- Figure your max bid before the auction and don’t go over that price.
- Never, ever bid on a house that you or someone in your organization hasn’t seen in person because you’ll need to estimate repairs in order to figure MAO, then work down from there. Write that max bid down and don’t exceed it.
- At the auction they’ll send spotters over to you to try and make you overbid…stick to your guns!
- Never bid more than the minimum increment.
- Wait til close to the end of the bid before you start bidding.
- And don’t forget the buyer’s premium!!! They’ll add it to the winning bid. Gotta factor that into your max bid. Example, Auction.com’s buyer’s premium is equal to the greater of 5% of the Winning Bid Amount or $2,500. So, if the Winning Bid Amount is $200,000, then the Buyer’s Premium would be $10,000 (5% of $200,000). The Total Purchase Price is then calculated as the Winning Bid Amount + the Buyer’s Premium, or $200,000 + $10,000 = Total Purchase Price of $210,000.
Just FYI you’ll probably need $2k or more deposit (cashiers check) plus proof of funds in order to bid. Proof of funds does not, however, need to be in your name or your entity’s name.
Early in my property acquisition phase, I went to several auctions. I had picked out a couple of properties to bid on and also determined my max bid.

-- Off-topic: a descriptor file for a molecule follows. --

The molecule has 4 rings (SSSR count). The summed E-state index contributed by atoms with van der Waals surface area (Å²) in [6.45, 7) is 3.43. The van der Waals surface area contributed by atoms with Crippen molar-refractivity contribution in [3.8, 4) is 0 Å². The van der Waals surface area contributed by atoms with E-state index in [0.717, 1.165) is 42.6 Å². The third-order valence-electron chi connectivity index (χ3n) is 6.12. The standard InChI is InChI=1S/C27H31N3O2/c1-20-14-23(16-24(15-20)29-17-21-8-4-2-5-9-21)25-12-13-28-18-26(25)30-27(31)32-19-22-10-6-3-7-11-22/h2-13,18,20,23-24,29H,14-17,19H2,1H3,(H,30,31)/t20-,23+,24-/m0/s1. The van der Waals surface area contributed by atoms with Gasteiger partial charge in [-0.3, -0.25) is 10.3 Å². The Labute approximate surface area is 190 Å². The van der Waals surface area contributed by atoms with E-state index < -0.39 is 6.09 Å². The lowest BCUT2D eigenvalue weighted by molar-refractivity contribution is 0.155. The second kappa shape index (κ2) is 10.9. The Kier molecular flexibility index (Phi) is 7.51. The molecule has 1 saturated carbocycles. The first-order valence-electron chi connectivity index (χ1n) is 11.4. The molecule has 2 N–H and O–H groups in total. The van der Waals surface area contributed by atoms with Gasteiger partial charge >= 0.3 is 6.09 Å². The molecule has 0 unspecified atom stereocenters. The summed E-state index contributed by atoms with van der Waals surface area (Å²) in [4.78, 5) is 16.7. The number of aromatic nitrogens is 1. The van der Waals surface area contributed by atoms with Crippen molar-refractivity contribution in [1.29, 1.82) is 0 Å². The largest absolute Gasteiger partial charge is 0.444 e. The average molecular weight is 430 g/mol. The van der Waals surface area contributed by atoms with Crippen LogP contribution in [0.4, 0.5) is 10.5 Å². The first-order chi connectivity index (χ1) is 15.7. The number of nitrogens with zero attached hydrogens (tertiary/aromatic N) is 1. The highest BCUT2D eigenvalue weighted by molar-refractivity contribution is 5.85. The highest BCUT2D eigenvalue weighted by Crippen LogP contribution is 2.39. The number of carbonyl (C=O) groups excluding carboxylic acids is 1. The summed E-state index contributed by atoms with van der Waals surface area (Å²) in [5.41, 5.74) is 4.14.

A large crowd at the auction lowers the chance of getting a property at a low price. Auction fever almost always drove prices up. I remember one HUD property that sold at auction for more than HUD had listed it originally.
Single property auctions conducted at the property site itself bring out the owner occupant bidders who naturally have a higher price point than the investor.
Courthouse auctions nearly always have someone present who (eventually) bids the amount of foreclosing loan plus costs.
After a couple dozen auctions, I decided they were great entertainment but poor purchse opportunities. Once the lender has “won” the auction, you will have a better chance of buying the property for less when the bank markets the property as an REO.
Agreeing with Dave T. I was gonna say that in my first reply. In a nutshell, the more people that know about a house for sale the more it costs. Same idea with listed properties.
The $2500 you’ll need to bring to a REDC.com auction would probably be better spent sending out yellow letters to free & clears or whatever.